There’s a sense of anticipation and energy in Sacramento, as the 92nd California Legislature kicks off its two-year session. It promises to be an interesting session for several reasons: The Democrats now hold a two-thirds supermajority in both chambers, enabling the passage of tax increases and urgency measures without Republican support. The Legislature’s work will also be more visible to the public, with November’s Proposition 54 requiring bills to be in print for at least three days prior to a vote, and requiring public access to video recordings of all public hearings. California’s Legislature also will likely be at odds with a Republican-held White House and Congress, with expected conflicts over immigration, environmental regulation, and other policies.
I’m optimistic about 2017. Notwithstanding the campaigns at the federal level, I feel California’s state political races, by and large, were issues-focused and contemplative. And this positively affects whom we select to represent us. In my experience, California’s legislators and legislative staff across both parties share a genuine commitment to our state, and more often than not are able to work together in service to all Californians. I also believe California’s executive branch is marked by a high degree of professionalism and a focus on the state’s long-term interests. What’s more, Chief Justice Cantil-Sakauye has placed considerable emphasis on civic participation and education, which strengthens our democratic system.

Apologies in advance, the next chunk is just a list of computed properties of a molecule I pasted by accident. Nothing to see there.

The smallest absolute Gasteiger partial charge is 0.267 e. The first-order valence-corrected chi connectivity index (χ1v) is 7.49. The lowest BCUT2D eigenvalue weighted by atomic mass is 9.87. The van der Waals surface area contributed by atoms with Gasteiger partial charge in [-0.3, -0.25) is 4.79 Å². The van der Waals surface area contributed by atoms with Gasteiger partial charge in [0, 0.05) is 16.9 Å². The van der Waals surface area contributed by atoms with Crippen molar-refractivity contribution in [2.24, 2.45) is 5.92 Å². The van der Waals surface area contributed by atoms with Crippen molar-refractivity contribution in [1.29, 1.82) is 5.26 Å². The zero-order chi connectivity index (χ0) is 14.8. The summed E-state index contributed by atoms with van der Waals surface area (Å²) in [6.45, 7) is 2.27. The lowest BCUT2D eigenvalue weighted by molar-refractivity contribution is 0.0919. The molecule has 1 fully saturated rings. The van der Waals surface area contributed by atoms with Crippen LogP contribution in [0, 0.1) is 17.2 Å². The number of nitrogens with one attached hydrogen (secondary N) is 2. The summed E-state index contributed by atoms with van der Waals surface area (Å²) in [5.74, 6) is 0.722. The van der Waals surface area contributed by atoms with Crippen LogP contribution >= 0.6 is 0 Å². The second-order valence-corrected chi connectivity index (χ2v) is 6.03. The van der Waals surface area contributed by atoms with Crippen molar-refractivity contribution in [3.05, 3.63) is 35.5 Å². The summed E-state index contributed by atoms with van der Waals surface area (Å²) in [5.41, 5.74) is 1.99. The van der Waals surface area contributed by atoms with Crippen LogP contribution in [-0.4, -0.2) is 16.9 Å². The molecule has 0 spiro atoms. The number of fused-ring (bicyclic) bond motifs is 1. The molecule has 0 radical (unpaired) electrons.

My point is the people of California’s government are unusually dedicated, professional, and public-minded. And we at the Center for California Studies strive daily to renew and strengthen that corps of state public professionals. Our flagship Capital Fellows Programs have now trained over 2,000 individuals to serve California in various capacities. Some of them achieve high-profile positions. Just last month, Kristin Olsen (Senate Fellow 1996-97), the former Assembly Republican Leader and current Stanislaus County Supervisor, became vice-chair of the California Republican party, and Xavier Becerra (Senate Fellow 1980-81) was appointed by Jerry Brown to serve as California’s Attorney General. (For those of you interested in jump-starting a career in California public service, applications for our Capital Fellows Programs are now open.)
I hope you’ll continue to engage with us in the various ways that the Center for California Studies works to strengthen California’s democracy. Please subscribe to this blog to keep up to date in 2017. And, as always, we’re happy to get your feedback and suggestions at email@example.com.